Choice B is the correct answer.

**Question 2****: **Solve the inequality x^{3} â€“ 5x^{2} + 8x â€“ 4 > 0.

A. (2, âˆž)

B. (1, 2) âˆª (2, âˆž)

C. (-âˆž, 1) âˆª (2, âˆž)

D. (-âˆž, 1)

**Answer. (1, 2) âˆª (2, âˆž)**

**Explanation. **

Let a, b, c be the roots of this cubic equation

a + b + c = 5

ab + bc + ca = 8

abc = 4

This happens when a = 1, b = 2 and c = 2 {This is another approach to solving cubic equations}.

The other approach is to use polynomial remainder theorem

If you notice, sum of the coefficients = 0

â‡’ P(1) = 0

â‡’ (x - 1) is a factor of the equation. Once we find one factor, we can find the other two by dividing the polynomial by (x - 1) and then factorizing the resulting quadratic equation.

(x - 1) (x - 2) (x - 2) > 0

Let us call the product (x - 1) (x - 2) (x - 2) as a black box.

If x is less than 1, the black box is a â€“ve number

If x is between 1 and 2, the black box is a +ve number

If x is greater than 2, the black box is a +ve number

Since we are searching for the regions where the black box is a +ve number, the solution is as follows: 1 < x < 2 OR x > 2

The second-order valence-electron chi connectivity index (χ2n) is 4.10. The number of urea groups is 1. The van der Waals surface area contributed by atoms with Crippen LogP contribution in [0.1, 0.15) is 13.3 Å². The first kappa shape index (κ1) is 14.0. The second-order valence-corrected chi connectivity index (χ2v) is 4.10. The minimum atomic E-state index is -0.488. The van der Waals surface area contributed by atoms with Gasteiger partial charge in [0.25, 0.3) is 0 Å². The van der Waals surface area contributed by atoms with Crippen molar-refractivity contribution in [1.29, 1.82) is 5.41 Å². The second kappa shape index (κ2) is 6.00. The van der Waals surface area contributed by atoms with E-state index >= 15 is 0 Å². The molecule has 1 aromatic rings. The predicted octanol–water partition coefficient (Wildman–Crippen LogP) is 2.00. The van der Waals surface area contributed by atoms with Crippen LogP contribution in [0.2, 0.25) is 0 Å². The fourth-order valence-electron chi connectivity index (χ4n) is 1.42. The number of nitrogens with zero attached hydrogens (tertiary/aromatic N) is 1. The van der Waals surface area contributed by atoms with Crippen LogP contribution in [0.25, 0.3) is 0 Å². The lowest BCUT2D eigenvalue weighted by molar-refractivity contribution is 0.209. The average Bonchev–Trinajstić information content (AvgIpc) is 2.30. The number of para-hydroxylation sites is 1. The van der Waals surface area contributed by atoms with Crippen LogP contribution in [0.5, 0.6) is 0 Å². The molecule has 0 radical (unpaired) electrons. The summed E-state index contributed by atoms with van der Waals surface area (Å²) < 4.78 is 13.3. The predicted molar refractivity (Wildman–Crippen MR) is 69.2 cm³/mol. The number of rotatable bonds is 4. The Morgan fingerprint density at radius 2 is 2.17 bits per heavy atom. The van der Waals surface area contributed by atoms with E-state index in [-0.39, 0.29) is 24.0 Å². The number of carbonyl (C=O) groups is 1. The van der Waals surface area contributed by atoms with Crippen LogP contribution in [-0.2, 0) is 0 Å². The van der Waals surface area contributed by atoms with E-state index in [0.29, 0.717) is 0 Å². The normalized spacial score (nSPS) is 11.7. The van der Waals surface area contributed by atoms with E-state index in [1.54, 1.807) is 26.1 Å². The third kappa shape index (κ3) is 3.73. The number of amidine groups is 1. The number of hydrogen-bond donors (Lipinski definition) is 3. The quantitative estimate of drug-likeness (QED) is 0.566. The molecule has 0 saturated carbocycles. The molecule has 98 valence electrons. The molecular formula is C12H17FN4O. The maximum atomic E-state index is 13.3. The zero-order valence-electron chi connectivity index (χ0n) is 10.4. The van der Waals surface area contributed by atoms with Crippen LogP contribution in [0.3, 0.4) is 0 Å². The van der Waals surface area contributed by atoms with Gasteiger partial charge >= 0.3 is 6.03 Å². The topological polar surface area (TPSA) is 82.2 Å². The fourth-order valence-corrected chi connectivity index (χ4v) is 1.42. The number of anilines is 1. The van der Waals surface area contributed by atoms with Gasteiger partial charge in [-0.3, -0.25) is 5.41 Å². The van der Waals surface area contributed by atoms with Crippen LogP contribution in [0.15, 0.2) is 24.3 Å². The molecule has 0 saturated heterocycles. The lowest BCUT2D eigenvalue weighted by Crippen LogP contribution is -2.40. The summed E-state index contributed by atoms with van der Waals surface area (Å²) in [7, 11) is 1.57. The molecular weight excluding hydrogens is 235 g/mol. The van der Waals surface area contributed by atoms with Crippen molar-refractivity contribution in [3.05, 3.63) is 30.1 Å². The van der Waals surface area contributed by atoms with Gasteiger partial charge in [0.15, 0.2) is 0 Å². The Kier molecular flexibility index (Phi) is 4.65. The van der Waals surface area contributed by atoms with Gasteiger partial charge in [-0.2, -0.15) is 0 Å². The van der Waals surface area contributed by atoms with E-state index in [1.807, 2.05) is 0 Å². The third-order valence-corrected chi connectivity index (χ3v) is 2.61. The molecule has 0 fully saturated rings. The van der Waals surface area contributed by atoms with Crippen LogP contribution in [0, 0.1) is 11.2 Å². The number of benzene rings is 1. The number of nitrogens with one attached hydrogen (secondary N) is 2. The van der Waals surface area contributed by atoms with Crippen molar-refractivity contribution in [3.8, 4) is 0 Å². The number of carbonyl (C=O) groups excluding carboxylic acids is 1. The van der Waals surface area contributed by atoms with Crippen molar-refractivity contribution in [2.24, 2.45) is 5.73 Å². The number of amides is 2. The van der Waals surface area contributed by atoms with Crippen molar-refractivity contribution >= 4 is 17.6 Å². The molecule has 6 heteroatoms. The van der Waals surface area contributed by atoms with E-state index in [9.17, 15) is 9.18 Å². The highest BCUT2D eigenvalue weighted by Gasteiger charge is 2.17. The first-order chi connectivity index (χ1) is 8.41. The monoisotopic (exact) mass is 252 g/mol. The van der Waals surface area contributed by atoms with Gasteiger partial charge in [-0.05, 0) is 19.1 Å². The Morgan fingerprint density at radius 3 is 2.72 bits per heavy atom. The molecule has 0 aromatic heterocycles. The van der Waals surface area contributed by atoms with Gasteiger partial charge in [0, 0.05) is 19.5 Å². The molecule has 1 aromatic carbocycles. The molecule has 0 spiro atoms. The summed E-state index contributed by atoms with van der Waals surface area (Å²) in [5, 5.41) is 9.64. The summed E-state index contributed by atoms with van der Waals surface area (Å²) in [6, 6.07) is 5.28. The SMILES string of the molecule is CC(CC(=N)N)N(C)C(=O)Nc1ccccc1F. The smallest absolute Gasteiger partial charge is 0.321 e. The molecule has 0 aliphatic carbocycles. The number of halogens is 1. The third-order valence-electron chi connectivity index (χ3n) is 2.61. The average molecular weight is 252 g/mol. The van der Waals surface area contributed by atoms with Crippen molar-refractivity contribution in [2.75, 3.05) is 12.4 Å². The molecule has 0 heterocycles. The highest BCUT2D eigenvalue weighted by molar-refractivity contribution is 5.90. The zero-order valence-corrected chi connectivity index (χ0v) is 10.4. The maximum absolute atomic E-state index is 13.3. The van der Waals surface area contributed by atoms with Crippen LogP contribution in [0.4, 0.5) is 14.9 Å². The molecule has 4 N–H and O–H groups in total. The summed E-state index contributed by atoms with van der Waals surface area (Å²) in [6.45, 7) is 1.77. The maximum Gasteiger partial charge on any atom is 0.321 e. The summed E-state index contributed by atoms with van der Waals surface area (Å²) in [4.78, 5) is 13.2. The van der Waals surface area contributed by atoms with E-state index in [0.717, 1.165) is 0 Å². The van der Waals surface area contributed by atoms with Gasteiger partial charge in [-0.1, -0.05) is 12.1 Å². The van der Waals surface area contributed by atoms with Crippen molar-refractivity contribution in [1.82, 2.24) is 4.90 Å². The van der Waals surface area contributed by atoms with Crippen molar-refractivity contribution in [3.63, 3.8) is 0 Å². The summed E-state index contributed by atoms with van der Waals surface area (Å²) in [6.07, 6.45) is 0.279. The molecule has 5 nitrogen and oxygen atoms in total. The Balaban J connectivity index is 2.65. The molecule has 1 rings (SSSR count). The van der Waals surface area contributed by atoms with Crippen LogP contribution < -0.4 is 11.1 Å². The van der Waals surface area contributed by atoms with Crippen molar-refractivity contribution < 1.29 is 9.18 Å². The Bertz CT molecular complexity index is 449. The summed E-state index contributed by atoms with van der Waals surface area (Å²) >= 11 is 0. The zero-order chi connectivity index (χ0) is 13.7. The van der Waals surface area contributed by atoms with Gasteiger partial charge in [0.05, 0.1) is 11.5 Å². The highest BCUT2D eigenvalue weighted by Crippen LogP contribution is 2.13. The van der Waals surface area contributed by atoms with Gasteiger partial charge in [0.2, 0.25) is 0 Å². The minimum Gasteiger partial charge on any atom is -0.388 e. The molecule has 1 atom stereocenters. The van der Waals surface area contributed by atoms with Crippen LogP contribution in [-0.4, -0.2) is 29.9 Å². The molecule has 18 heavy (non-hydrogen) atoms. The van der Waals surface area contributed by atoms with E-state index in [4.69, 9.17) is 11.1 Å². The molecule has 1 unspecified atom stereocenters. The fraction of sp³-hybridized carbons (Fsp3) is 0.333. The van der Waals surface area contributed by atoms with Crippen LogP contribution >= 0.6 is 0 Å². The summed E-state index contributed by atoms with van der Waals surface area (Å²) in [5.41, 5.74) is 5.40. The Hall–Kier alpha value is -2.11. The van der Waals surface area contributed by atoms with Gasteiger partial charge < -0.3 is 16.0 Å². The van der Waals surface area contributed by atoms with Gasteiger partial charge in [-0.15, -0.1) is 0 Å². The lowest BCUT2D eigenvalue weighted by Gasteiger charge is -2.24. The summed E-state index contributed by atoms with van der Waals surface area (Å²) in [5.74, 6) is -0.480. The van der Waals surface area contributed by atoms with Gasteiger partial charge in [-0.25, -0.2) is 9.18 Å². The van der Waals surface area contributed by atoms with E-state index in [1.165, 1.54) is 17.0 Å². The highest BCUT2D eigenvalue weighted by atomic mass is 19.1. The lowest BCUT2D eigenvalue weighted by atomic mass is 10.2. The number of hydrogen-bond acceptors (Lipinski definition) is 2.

The question is **"Solve the inequality x ^{3} â€“ 5x^{2} + 8x â€“ 4 > 0."**

Choice B is the correct answer.

**Question 3****: **Find the range of x for which (x + 2) (x + 5) > 40?

**Explanation.**

There are two ways of trying this one. We can expand and simplify this algebraically.

x^{2} + 7x + 10 > 40 or x^{2} + 7x - 30 > 0

(x + 10) (x - 3) > 0

The roots are -10 and +3.

â‡’ x should lie outside the roots.

Now, what is this based on?

There is a simple thumb rule for solving quadratic inequality

For any quadratic inequality ax^{2} + bx + c < 0

Factorize it as a(x - p) (x - q) < 0

Whenever a is greater than 0, the above inequality will hold good if x lies between p and q.

a(x - p) (x - q) will be greater than 0, whenever x does not lie between p and q. In other words x should lie in the range (-âˆž, p) or (q, âˆž).

Now, coming back to the question (x + 10) (x - 3) > 0 Or, x < -10 or x > 3**Second method:**

5 * 8 = 40, -8 * -5 = 40